New Albany is amending its water and sewer agreement with Columbus to serve 135 acres being annexed into city limits.

New Albany is amending its water and sewer agreement with Columbus to serve 135 acres being annexed into city limits.

New Albany City Council approved a resolution Sept. 20 authorizing city manager Joseph Stefanov to negotiate an economic-development agreement for the exchange of services and to sign the final agreement.

Council approved the legislation with the condition that Stefanov finish negotiations at his discretion.

Columbus City Council also had to agree to pursue the economic-development agreement and exchange of services for the land. Columbus council members on Sept. 26 voted 7-0 to approve a similar resolution.

New Albany communications director Scott McAfee said Sept. 27 that negotiations on the agreement are taking place and are “pretty close to the end.” He did not know when the negotiations and the agreement would be completed, though he did say most of the key details had been worked out.

The draft agreement presented to council projects the city could pay Columbus 26 percent of net income tax revenue from any commercial, industrial and office buildings in the designated revenue-sharing area. The agreement also includes a one-time $6,000-per-acre fee that New Albany is expected to pay Columbus for “future nonresidential/noncommercial development” in the revenue-sharing area.

Columbus has agreements in place to provide water and sewer connections to New Albany and its residents. The current deal would clear up any uncertainty about Columbus providing water and sewer service in the 135 acres, as well as any other land in the area if future annexations occur, according to McAfee.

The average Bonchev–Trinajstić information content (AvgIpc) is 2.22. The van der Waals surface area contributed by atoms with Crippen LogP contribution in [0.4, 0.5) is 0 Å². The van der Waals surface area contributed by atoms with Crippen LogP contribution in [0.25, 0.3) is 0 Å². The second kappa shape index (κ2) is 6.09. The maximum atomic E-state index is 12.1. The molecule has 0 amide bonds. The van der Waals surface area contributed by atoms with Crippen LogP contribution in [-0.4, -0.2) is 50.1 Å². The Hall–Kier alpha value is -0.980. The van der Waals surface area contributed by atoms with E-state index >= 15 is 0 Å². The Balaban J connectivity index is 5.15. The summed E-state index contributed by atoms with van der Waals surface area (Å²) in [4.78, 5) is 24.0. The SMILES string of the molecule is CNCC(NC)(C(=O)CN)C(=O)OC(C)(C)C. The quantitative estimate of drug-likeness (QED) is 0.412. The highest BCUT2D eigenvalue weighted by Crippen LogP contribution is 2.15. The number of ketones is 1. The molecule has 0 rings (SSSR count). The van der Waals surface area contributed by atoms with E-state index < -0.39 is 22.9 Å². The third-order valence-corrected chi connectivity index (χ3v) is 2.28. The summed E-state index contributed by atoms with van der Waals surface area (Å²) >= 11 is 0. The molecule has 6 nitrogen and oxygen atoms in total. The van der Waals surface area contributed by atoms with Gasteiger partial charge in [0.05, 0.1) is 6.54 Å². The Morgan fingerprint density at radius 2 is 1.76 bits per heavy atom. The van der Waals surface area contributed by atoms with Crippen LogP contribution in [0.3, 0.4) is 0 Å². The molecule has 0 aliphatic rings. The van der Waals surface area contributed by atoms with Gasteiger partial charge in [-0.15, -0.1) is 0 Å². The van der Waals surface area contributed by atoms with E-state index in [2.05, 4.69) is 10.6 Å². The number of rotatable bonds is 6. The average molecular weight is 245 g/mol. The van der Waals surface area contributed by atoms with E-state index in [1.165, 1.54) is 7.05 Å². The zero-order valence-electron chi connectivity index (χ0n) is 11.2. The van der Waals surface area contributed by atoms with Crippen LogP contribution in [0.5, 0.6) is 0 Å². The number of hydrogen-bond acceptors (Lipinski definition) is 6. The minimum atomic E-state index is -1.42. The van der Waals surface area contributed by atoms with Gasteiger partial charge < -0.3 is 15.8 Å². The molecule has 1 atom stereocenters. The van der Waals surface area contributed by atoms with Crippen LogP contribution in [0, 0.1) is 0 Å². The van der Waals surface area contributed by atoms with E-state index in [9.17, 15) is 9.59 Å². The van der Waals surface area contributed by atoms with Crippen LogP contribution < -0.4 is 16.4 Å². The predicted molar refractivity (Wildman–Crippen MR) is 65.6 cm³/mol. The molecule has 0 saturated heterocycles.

He said New Albany is in charge of how the land is developed and the maintenance of the infrastructure.

The current annexation request is for 135 acres in Jersey Township; the acreage was initially 180 by the property owner, the New Albany Co., but recently was decreased to 135 during the annexation process, according to McAfee. The land is east of Beech Road, south of state Route 161 and south of the city boundaries.

The annexation request currently is in the midst of a 60-day waiting period after Licking County commissioners approved the annexation Aug. 25. McAfee said, based on that timeline, a first reading for council to finalize the annexation is anticipated in late October or early November. A second reading would follow and make the annexation official.

Community development director Jennifer Chrysler said the 135 acres would be considered part of business park east, though the land may be marketed differently. For example, the portion of business park east that is north of Route 161 is known as the personal care and beauty campus because it includes businesses that produce beauty products and distribute and market them. The city currently is waiting on zoning details for the new land.

By adding more land to the business parks, the city is providing more opportunities for diversification, Chrysler said.

The annexation expands on previous annexations that began in 2001 and brought New Albany 1,300 acres in Licking County on the north and south sides of 161 and east of Beech Road. The majority of that land is owned by the New Albany Co.

The economic-development agreement Stefanov is negotiating includes the 135 acres being annexed and an adjacent 65 acres that previously were annexed from Jersey Township into New Albany.

The economic-development agreement includes a “revenue/equity sharing area,” which entitles Columbus “to share net income tax (revenue) generated within the new revenue/equity sharing area.”

Tom Rubey, development director for the New Albany Co., said the land could be used for larger parcels, such as Abercrombie & Fitch development north of Route 161.

He said the New Albany Co. is finding that many businesses are seeking larger parcels of up to 30 acres.